Indian Prime Minister Narendra Modi unveiled a 1,750 lb. edition of the Bhagavad Gita Feb. 26 at the ISKCON temple in New Delhi. Modi highlighted at the event that the significance of Bhagavad Gita is not only because of its size but because of its message.
The “Astounding Bhagavad Gita” edition, published by the Bhaktivedanta Book Trust, is a one-of-its kind publication. When closed, it sits six-and one-half feet by nine feet in size. While there are larger secular books in existence, it will be world’s largest edition of a scriptural text, the temple stated in a press release.
The book will now remain on public display at the ISKCON Temple and Cultural Centre in East of Kailash in New Delhi, as part of an existing multi-media museum on ancient Indian scriptures and spiritual teachings.
The “Astounding Bhagavad Gita” is comprised of 670 pages. It includes the original 700 Sanskrit verses, 18 original full-page color illustrations, and the commentary of Srila A.C. Bhaktivedanta Swami Prabhupada, the founder and acharya of the International Society for Krishna Consciousness. The book was printed in Milan, Italy on YUPO synthetic paper, which is untearable and waterproof, the temple said.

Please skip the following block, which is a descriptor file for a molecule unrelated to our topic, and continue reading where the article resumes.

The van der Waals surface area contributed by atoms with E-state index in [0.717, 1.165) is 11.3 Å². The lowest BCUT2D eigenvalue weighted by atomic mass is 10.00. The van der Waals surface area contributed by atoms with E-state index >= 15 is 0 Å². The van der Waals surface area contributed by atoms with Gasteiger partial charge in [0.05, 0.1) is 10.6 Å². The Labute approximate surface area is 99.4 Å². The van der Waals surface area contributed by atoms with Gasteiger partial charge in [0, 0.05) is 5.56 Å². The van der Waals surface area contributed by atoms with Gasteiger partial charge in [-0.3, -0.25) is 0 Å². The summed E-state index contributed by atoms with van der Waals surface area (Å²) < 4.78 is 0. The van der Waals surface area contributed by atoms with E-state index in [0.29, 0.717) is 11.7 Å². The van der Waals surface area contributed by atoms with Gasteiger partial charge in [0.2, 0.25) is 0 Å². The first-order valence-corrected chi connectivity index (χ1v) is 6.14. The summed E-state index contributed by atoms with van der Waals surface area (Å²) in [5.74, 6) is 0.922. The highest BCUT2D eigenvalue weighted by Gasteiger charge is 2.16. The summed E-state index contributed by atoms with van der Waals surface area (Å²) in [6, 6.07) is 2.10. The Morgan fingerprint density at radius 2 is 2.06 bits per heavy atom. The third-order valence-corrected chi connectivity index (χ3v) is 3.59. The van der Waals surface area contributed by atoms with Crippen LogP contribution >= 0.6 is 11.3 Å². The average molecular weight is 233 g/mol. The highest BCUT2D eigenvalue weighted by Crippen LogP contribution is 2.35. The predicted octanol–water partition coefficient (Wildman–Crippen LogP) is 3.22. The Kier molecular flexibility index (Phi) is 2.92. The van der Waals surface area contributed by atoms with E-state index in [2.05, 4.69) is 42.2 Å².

“There is a growing global interest in yoga, meditation and eastern spirituality around the world today,” said Yudhistira Govinda Das, an ISKCON spokesperson. “This edition of the Gita will, we hope, further interest in the great wisdom traditions of India, and the knowledge contained therein.”
Swami Prabhupada’s translation and commentary, “Bhagavad Gita As It Is,” is also available in hand-held sizes.
“All over the world people are suffering under the pressures of stress, loneliness, family conflicts, global warming, ethnic cleansing, refuge crisis, and unending wars,” said Das. “It is our belief that these challenges can be met by a change of consciousness, learning to see the spiritual essence of all beings, and learning to care for each other as fellow children of the Divine—regardless of our race, ethnicity or religion. This is the message of the Gita, and we believe, all the world’s great religious and spiritual and traditions.”
“It’s our prayer that the ‘Astounding Gita’ will help carry forward that message of peace,” he added.